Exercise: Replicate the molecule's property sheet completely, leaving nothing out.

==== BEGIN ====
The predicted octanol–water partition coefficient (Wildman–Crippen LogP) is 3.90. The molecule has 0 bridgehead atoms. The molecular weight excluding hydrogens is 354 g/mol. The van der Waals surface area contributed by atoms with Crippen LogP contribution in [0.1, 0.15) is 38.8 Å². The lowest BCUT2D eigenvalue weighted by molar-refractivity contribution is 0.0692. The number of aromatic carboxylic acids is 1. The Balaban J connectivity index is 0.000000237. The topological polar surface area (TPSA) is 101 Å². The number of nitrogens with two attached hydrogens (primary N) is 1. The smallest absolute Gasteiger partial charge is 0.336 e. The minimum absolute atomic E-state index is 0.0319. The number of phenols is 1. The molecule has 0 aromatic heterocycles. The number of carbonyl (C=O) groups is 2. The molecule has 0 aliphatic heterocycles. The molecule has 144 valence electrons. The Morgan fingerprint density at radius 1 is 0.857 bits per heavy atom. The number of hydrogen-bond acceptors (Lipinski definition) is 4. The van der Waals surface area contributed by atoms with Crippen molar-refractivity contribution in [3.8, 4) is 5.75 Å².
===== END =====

The predicted octanol–water partition coefficient (Wildman–Crippen LogP) is 3.90. The molecule has 0 bridgehead atoms. The molecular weight excluding hydrogens is 354 g/mol. The van der Waals surface area contributed by atoms with Crippen LogP contribution in [0.1, 0.15) is 38.8 Å². The lowest BCUT2D eigenvalue weighted by molar-refractivity contribution is 0.0692. The number of aromatic carboxylic acids is 1. The Balaban J connectivity index is 0.000000237. The topological polar surface area (TPSA) is 101 Å². The number of nitrogens with two attached hydrogens (primary N) is 1. The smallest absolute Gasteiger partial charge is 0.336 e. The minimum absolute atomic E-state index is 0.0319. The number of phenols is 1. The molecule has 0 aromatic heterocycles. The number of carbonyl (C=O) groups is 2. The molecule has 0 aliphatic heterocycles. The molecule has 144 valence electrons. The Morgan fingerprint density at radius 1 is 0.857 bits per heavy atom. The number of hydrogen-bond acceptors (Lipinski definition) is 4. The van der Waals surface area contributed by atoms with Crippen molar-refractivity contribution in [3.8, 4) is 5.75 Å².